James Carroll Beckwith (1852-1917)
Portrait of Mary Margaret McDonald
Signed (at upper left): J. Carroll Beckwith
Oil on canvas
32 x 25 inches
Ex. coll: By descent in the family of the sitter to the present.
J. Carroll Beckwith, like the writer Mark Twain, was born in Hannibal, Missouri. He moved to Chicago with his family as a young boy. By 1871 he was living in New York and studying at the National Academy of Design. A short two years later, in 1873, Beckwith was on his way to France to continue his studies. Emile Auguste Carolus-Duran was a popular painting instructor with American students and Beckwith studied with him and later even assisted him with projects. Carolus-Duran was a well-known portrait painter. Under Carolus-Duran's tutelage, Beckwith became a very accomplished portrait painter, exhibiting portraits at The Paris Salon and the Exposition Universelle in Paris. While in Paris, Beckwith befriended John Singer Sargent. The two became life-long friends.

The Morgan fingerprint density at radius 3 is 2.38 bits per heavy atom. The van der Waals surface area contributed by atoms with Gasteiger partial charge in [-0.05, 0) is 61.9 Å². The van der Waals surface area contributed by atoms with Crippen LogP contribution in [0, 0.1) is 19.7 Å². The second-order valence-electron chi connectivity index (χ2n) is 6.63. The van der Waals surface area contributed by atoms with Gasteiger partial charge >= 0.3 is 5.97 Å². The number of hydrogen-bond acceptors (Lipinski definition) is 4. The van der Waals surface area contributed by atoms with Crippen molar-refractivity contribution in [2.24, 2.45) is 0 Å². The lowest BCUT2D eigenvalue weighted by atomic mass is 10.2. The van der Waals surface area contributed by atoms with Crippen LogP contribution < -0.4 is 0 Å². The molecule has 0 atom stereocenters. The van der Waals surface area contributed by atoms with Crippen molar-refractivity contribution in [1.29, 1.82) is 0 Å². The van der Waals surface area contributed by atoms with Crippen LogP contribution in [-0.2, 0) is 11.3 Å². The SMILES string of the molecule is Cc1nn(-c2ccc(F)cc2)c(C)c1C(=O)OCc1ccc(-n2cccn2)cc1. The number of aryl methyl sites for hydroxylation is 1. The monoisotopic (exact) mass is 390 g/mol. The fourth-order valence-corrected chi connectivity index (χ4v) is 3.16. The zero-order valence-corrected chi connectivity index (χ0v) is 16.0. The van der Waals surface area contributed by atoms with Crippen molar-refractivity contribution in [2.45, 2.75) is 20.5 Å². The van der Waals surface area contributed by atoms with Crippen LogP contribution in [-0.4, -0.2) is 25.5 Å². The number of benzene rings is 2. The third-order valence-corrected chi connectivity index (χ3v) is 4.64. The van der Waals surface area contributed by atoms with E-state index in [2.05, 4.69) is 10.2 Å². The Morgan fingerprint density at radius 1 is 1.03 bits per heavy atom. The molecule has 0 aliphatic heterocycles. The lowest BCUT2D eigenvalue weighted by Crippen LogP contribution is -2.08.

By 1878 Beckwith was back in New York working at the Art Students League, painting portraits and executing decorative designs. In the summer of 1891, Beckwith's style underwent a dramatic transformation. He spent the summer in France and travelled to see his friend John Leslie Breck at Giverny. There, Beckwith came under the influence of Monet and the American Impressionists. He returned to New York and continued to paint until his death in 1917.
This Portrait of Mary Margaret McDonald probably dates to around 1880 - 1885. The condition of the painting is excellent and it retains its original carved, gilded frame. It is also unusual to find a painting that has remained in the sitter's family since it was painted.